(CNN) — New York City's SoHo (shorthand for South of Houston Street) is synonymous with shopping thanks to its mix of major chains -- Uniqlo, H&M, Victoria's Secret -- and high-end brands such as Marc Jacobs and Prada. But as one of Manhattan's best-known neighborhoods, there's also world-class food, drink and art as long as you know where to look.
So check out some of the best things to do:
Where to eat and drink
Balthazar is where New York meets Paris.
For breakfast, the single best place in SoHo is Balthazar, a French-style bistro where New York's captains of industry have long come to make deals over freshly made croissants. Park on one of the red leather couches with coffee and the newspaper while keeping one eye on the room -- you never know which A-lister might slide into the booth next to you. The line between SoHo and Little Italy is blurry, so take advantage of the neighborhood's walkability with a visit to Lombardi's, widely considered the first pizzeria in the United States. This sit-down establishment has been serving up whole pies (sorry, no slices) since 1905, so settle in with a clam pizza and Italian soda.
To keep on the old-school theme, it's hard to go wrong with a visit to Fanelli Cafe (also called "Fanelli's," depending who you ask), a burger-and-beer joint that's been a haven for artists and musicians such as Bob Dylan. Look for the bright-red "Fanelli" sign and head into the cafe, which has been in business (although not always the alcohol business) since the 1840s. Though the menu has modernized a bit -- they have veggie burgers and craft beer on offer now -- Fanelli still feels like a little slice of that New York City most of us have only seen in movies.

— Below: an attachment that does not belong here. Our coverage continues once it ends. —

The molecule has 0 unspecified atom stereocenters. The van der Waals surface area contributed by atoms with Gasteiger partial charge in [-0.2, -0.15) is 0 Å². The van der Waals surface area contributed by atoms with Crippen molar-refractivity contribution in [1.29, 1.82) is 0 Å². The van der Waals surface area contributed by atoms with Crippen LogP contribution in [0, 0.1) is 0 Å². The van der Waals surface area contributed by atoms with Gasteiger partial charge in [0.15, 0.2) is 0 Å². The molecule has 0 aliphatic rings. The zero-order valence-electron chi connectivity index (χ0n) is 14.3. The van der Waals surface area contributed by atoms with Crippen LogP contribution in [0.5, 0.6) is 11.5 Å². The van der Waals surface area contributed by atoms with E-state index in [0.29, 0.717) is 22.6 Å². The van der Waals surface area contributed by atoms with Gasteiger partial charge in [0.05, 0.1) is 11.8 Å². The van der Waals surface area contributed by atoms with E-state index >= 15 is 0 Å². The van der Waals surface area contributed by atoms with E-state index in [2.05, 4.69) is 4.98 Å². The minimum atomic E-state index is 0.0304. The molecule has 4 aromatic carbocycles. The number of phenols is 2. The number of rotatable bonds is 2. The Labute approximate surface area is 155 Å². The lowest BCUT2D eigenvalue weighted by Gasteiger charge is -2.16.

SoHo is also home to some of the city's most modern spots, though. Check out Lure Fishbar for some of New York's freshest sushi and prettiest people in a restaurant designed to look like the inside of a yacht. Finally, stop in for a drink at Pegu Club, a lush homage to a British Officer's Club in Burma, that serves a mix of classic tipples (50-50, Sidecar) and rotating seasonal cocktails with ingredients such as Earl Grey tea and freshly squeezed grapefruit juice. Balthazar, 80 Spring St., New York, NY 10012, + 1 (212) 965-1414 Lombardi's, 32 Spring St., New York, NY, 10012, +1 (212) 941-7994
Fanelli Cafe, 94 Prince St., New York, NY 10012, +1 (212) 226-9412
Lure Fishbar, 142 Mercer St., New York, NY 10012, +1 (212) 431-7676 Pegu Club, 77 W Houston St., New York, NY 10012, +1 (212) 473-7348
Where to shop (besides the usual places)
Rest your feet in the cafe at Housing Works.
Courtesy Housing Works
SoHo is a shopaholic's dream. But if you want to explore beyond the big glossy brand names, the best place to start is at McNally Jackson, a local indie bookstore and cafe where the paperbacks are likely to be signed by their authors, who popped in one afternoon to browse just like a regular customer.
McNally also carries a healthy stock of graphic notecards, journals and hard-to-find art and design magazines from around the world.